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Moskva-Class: Russia’s Aircraft Carrier (That Isn’t An Aircraft Carrier?)

A port beam view of the Soviet Moskva class helicopter cruiser Leningrad underway.

The Moskva-class – Russia’s Project 1123 Kondor Helicopter Cruisers: In the 1960s, the Soviet Navy was sizeable in number, yet lacked many of the capabilities of western navies – notably the United States Navy. The Soviets had never constructed an aircraft carrier, but with the Project 1123 Kondor – also known as the Moskva -class – Moscow looked to change that fact. This would be the first class of warships designed to carry aircraft.

During the 1950s, the Soviets had conducted a study on light aircraft carriers – after already noting that half of the Soviet’s large warships had been sunk in World War II by enemy aircraft. However, political pressure put the end to the development of a true carrier. Instead a smaller vessel was conceived.

As a result, the Moskva-class shouldn’t be seen as an “aircraft carrier” in the traditional sense, as it wasn’t designed to carry any fixed-wing aircraft. Instead its air wing was composed entirely of helicopters. The vessels were also designed primarily for anti-submarine warfare (ASW) role – to counter the NATO Polaris submarines – and to act as flagship for other ASW warships. As such the weapons and sensor suite was fully optimized against a nuclear submarine threat.

Moreover, instead of serving as part of the nation’s force projection, the Soviet doctrine called for the warships to serve in a strategic role that included defending the Soviet ballistic missile submarine bastions against incursions by Western attack submarines. The designs were comparable to the French Jeanne d’Arc and the Italian Vittorio Venteo – with multipurpose naval armament on the forward part of the ship, and the aft used to launch and recover the rotary-wing aircraft.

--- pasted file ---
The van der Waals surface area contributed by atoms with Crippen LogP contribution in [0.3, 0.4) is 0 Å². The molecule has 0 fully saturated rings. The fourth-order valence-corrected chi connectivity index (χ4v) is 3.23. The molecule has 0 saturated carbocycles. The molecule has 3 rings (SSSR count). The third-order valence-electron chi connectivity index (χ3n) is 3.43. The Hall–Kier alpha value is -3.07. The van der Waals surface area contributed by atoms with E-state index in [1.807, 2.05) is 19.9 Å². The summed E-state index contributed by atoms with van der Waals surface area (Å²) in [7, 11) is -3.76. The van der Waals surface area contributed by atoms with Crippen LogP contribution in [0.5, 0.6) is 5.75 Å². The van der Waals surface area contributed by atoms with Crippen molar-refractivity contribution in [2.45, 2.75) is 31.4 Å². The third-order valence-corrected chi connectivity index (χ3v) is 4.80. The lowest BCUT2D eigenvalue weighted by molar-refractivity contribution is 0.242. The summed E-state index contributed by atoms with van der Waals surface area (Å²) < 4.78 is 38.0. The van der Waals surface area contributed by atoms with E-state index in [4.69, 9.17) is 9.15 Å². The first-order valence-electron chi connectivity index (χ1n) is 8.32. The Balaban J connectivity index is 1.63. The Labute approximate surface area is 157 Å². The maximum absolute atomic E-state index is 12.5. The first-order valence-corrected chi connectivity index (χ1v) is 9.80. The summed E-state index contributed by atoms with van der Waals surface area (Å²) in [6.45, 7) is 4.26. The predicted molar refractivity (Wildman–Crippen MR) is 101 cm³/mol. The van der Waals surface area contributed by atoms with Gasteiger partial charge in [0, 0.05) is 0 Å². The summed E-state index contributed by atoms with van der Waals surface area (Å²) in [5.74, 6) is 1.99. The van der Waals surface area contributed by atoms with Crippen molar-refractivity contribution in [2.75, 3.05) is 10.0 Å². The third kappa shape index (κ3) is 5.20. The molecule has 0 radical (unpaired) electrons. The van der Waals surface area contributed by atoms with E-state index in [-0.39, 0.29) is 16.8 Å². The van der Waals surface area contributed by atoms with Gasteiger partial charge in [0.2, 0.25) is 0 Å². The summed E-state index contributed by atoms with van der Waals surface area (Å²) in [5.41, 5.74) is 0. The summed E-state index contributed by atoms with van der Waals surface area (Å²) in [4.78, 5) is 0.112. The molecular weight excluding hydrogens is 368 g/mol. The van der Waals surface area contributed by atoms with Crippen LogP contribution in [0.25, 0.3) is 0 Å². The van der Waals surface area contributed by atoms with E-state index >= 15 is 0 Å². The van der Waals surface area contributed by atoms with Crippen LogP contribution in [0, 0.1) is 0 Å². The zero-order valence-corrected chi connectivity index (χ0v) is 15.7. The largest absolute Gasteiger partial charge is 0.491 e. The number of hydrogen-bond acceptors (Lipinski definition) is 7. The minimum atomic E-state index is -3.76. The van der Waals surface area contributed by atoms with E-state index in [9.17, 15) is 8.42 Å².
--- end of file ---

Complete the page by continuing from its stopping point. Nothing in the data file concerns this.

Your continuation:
The Moskva-class was armed with a twin SUW-N-1 launcher that was capable of delivering a FRAS-1 projectile carrying a 450-millimeter (18 in) torpedo, or alternatively a five kiloton nuclear warhead; as well as a pair of RBU-6000 ASW mortars; and a set of torpedo tubes. For self-defense, the helicopter carrier was equipped with two twin SA-N-3 surface-to-air missile (SAM) launchers with reloads for a total of 48 surface-to-air missiles, along with two twin 57 mm (2.2 in) /80 guns. Initially, Soviet designers had sought to operate around ten helicopters from an 8,000-ton warship, but the design was enlarged to nearly 12,000 tons. The larger vessel proved capable of operating up to 14 rotary wing aircraft with self defense armament.

The size of the ships proved to be a problem when it came to propulsion, and originally gas turbines were considered, but designers noted concerns as the engines were untried in such a large vessel. Instead, it was determined that a high pressure steam plant similar to that used by the Kynda-class cruisers could be employed.

However, as with other Soviet designs, it was far from perfect. The machinery on the Moskva had notable issues and the warship had to undergo a refit in 1973 following a fire in her engine room. She was taken out of service for nearly a year.

Operational performance also proved to be disappointing, and the class was able to achieve practical maximum speed of 30 knots (56 km/h; 35 mph) and 24-knot (44 km/h; 28 mph) maximum sustainable speed.

Moskva, which was named for the City of Moscow, and her sister ships – Leningrad and Kiev – were laid down at the Soviet Shipyard No. 444, Mykolaiv in Ukraine between December 1962 and December 1967. However, only the first two ships of the class were completed, with Moskva being commissioned on December 25, 1967 and Leningrad on June 2, 1969. Both vessels served as part of the Soviet Navy’s Black Sea Fleet. Due to the problems that the lead ship faced, the third ship in the class was canceled.

Now a Senior Editor for 1945, Peter Suciu is a Michigan-based writer who has contributed to more than four dozen magazines, newspapers and websites. He regularly writes about military hardware, and is the author of several books on military headgear including A Gallery of Military Headdress, which is available on Peter is also a Contributing Writer for Forbes.

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Expert Biography: A Senior Editor for 1945, Peter Suciu is a Michigan-based writer who has contributed to more than four dozen magazines, newspapers, and websites with over 3,000 published pieces over a twenty-year career in journalism. He regularly writes about military hardware, firearms history, cybersecurity, and international affairs. Peter is also a Contributing Writer for Forbes. You can follow him on Twitter: @PeterSuciu.